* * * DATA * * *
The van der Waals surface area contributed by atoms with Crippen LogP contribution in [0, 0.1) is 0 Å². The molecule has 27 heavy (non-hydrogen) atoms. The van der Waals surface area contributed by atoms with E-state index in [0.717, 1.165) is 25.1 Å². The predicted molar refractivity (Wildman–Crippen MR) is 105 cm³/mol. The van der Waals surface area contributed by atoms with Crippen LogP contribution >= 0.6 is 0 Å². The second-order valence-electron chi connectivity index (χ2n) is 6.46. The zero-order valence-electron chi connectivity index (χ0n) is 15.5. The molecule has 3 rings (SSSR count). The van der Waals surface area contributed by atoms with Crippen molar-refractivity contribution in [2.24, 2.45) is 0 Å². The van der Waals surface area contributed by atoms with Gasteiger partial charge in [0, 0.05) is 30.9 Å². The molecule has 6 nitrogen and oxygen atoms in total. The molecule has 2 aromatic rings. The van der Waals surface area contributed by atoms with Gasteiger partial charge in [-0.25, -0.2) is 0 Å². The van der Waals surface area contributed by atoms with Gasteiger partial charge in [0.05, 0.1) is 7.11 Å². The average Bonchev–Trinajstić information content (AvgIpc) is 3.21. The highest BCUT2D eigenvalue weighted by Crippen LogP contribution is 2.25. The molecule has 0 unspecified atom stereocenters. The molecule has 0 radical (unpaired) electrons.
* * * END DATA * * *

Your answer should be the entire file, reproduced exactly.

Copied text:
The van der Waals surface area contributed by atoms with Crippen LogP contribution in [0, 0.1) is 0 Å². The molecule has 27 heavy (non-hydrogen) atoms. The van der Waals surface area contributed by atoms with E-state index in [0.717, 1.165) is 25.1 Å². The predicted molar refractivity (Wildman–Crippen MR) is 105 cm³/mol. The van der Waals surface area contributed by atoms with Crippen LogP contribution >= 0.6 is 0 Å². The second-order valence-electron chi connectivity index (χ2n) is 6.46. The zero-order valence-electron chi connectivity index (χ0n) is 15.5. The molecule has 3 rings (SSSR count). The van der Waals surface area contributed by atoms with Crippen molar-refractivity contribution in [2.24, 2.45) is 0 Å². The van der Waals surface area contributed by atoms with Gasteiger partial charge in [0, 0.05) is 30.9 Å². The molecule has 6 nitrogen and oxygen atoms in total. The molecule has 2 aromatic rings. The van der Waals surface area contributed by atoms with Gasteiger partial charge in [-0.25, -0.2) is 0 Å². The van der Waals surface area contributed by atoms with Gasteiger partial charge in [0.05, 0.1) is 7.11 Å². The average Bonchev–Trinajstić information content (AvgIpc) is 3.21. The highest BCUT2D eigenvalue weighted by Crippen LogP contribution is 2.25. The molecule has 0 unspecified atom stereocenters. The molecule has 0 radical (unpaired) electrons.